Send to

Choose Destination
Eur Respir J. 2000 Feb;15(2):326-31.

Mortality of sleep apnoea patients treated by nasal continuous positive airway pressure registered in the ANTADIR observatory. Association Nationale pour le Traitement A Domicile de l'Insuffisance Respiratoire chronique.

Author information

ANTADIR, Paris, France.


The aim of this study was to examine risk factors for and causes of mortality in patients with obstructive sleep apnoea syndrome (OSAS) treated by nasal continuous positive airway pressure (CPAP). Univariate and multivariate analyses of the data on patients registered in the Association Nationale pour le Traitement A Domicile de l'Insuffisance Respiratoire chronique (ANTADIR) Observatory between January 1, 1985 and December 31, 1993 and followed to January 1, 1996. Survival ratios were compared to those of the French population. A case control study compared patients who died with patients of the same age and sex, in the same Regional Association, who were equipped with CPAP at the same time. Five-thousand-six-hundred-and-sixty-nine patients had CPAP treatment. Two-hundred-and-seventy-six had died. One-hundred-and-twenty-four deaths were examined and compared to 123 control subjects. Overall mortality was the same as the general French population. Independent risk factors for death were age, oxygen tension in arterial blood (Pa,O2) and forced expiratory volume in one second (FEV1) (per cent predicted). In the case-control study independent risk factors for death in the past history were cardiac arrhythmia with an odds ratio (OR) of 2.8 (95% confidence interval (CI) 1.1-7.2), respiratory disorders (OR 2.8; CI 1.6-4.9) ischaemic events (OR 2.2; CI 1.2-4.2), neurological and psychiatric disorders (OR 2.4; CI 1.1-5.4). A significant excess of cardiovascular deaths and an excess of deaths from accidents and poisonings was found. In conclusion, patients die on therapy predominantly from cardiovascular causes but many have a past history of cardiovascular conditions. Compliance with treatment may be important for survival. Continuous positive airway pressure is an effective therapy for obstructive sleep apnoea syndrome but older patients with reduced spirometry and hypoxaemia may need more attention paid to these aspects of their condition.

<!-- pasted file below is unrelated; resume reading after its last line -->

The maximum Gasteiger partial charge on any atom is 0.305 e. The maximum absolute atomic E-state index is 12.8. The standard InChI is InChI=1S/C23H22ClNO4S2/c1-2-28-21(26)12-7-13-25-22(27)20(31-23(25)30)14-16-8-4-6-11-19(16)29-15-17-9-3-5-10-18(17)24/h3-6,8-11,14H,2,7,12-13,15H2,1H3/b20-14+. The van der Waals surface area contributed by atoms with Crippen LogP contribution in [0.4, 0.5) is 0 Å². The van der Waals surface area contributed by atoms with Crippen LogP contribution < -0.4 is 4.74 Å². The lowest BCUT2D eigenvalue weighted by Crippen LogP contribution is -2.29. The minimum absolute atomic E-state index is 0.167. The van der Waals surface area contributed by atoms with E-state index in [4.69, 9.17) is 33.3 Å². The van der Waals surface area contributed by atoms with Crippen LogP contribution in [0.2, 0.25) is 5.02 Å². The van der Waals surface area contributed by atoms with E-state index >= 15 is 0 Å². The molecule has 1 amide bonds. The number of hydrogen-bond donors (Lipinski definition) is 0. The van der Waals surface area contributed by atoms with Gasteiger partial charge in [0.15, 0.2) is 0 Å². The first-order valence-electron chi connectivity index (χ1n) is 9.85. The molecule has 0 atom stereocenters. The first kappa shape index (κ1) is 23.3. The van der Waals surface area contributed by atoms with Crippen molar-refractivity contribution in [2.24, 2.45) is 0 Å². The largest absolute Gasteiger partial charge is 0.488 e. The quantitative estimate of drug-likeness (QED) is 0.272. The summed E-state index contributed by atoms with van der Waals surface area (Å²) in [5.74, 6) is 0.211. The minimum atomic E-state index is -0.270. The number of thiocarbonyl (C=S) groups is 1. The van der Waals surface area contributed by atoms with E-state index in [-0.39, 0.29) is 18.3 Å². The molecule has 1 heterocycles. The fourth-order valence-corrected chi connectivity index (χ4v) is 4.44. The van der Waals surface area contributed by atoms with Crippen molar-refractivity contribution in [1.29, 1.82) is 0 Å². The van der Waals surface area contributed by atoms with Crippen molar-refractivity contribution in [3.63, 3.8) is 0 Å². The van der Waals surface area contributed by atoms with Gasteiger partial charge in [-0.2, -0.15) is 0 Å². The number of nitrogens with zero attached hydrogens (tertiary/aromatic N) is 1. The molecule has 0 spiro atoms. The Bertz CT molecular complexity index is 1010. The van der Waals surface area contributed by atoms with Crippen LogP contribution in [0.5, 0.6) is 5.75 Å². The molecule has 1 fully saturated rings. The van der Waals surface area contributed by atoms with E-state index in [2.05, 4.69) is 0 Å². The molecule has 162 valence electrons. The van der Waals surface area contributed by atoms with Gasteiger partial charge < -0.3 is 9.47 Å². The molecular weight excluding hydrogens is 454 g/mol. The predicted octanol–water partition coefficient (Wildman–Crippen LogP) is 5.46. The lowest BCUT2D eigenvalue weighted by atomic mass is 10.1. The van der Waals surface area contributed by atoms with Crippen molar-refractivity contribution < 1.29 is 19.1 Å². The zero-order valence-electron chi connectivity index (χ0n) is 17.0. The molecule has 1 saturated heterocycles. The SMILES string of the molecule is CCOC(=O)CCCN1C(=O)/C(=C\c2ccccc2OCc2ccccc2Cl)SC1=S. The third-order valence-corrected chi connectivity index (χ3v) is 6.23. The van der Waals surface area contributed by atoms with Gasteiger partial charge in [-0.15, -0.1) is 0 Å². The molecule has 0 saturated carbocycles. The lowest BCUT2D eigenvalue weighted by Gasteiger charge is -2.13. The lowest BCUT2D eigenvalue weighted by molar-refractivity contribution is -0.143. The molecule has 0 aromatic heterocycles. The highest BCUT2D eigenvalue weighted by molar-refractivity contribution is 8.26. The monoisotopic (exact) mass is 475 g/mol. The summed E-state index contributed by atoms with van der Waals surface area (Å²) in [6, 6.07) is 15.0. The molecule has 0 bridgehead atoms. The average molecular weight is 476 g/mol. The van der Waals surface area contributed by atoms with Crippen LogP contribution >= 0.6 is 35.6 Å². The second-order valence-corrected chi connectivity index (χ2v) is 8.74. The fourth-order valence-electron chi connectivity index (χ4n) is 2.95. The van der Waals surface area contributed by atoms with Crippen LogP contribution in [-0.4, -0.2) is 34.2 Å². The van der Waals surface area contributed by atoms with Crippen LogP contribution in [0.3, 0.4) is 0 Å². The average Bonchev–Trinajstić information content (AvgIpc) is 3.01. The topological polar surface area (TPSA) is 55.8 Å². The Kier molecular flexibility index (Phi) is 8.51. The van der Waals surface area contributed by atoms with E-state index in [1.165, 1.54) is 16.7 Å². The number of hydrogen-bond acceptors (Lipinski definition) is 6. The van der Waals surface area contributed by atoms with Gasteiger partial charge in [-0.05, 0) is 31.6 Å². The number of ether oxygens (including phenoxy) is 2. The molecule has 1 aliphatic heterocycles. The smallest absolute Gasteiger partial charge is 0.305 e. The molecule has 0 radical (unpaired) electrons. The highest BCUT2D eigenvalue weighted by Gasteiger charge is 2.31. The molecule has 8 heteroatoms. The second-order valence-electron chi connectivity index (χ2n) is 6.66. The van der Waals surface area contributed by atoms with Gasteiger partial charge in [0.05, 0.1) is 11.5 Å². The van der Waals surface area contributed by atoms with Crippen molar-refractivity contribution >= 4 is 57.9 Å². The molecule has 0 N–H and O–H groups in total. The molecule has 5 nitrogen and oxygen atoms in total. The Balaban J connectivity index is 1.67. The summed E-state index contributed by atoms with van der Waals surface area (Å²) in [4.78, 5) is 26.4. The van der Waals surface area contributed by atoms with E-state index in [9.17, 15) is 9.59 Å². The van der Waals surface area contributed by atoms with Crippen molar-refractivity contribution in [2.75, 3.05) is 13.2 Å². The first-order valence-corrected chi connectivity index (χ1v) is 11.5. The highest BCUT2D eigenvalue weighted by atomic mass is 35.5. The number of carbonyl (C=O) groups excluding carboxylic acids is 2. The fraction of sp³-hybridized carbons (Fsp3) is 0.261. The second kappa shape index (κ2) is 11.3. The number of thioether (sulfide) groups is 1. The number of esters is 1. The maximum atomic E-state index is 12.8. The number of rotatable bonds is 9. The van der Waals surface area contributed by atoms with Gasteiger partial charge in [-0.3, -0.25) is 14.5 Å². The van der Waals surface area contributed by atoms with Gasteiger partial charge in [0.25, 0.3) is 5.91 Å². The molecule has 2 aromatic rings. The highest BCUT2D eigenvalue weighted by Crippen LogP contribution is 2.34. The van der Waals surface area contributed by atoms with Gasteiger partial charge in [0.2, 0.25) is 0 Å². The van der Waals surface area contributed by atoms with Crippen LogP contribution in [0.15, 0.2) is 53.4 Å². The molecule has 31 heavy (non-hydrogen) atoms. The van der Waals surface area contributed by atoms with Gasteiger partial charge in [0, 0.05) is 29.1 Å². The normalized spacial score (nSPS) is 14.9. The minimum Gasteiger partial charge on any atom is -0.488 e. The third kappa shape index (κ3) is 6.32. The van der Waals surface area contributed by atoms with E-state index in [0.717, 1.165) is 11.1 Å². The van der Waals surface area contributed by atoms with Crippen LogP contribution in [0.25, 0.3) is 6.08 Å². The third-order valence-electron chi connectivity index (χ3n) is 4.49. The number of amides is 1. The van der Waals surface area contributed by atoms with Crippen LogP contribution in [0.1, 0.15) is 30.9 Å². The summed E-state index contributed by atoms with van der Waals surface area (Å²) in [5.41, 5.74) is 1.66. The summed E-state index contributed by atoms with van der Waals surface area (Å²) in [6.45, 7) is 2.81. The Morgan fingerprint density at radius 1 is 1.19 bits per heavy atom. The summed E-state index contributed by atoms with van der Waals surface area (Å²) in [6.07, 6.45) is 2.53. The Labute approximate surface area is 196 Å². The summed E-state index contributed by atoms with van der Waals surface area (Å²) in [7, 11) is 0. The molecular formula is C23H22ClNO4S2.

[Indexed for MEDLINE]
Free full text

Supplemental Content

Full text links

Icon for HighWire
Loading ...
Support Center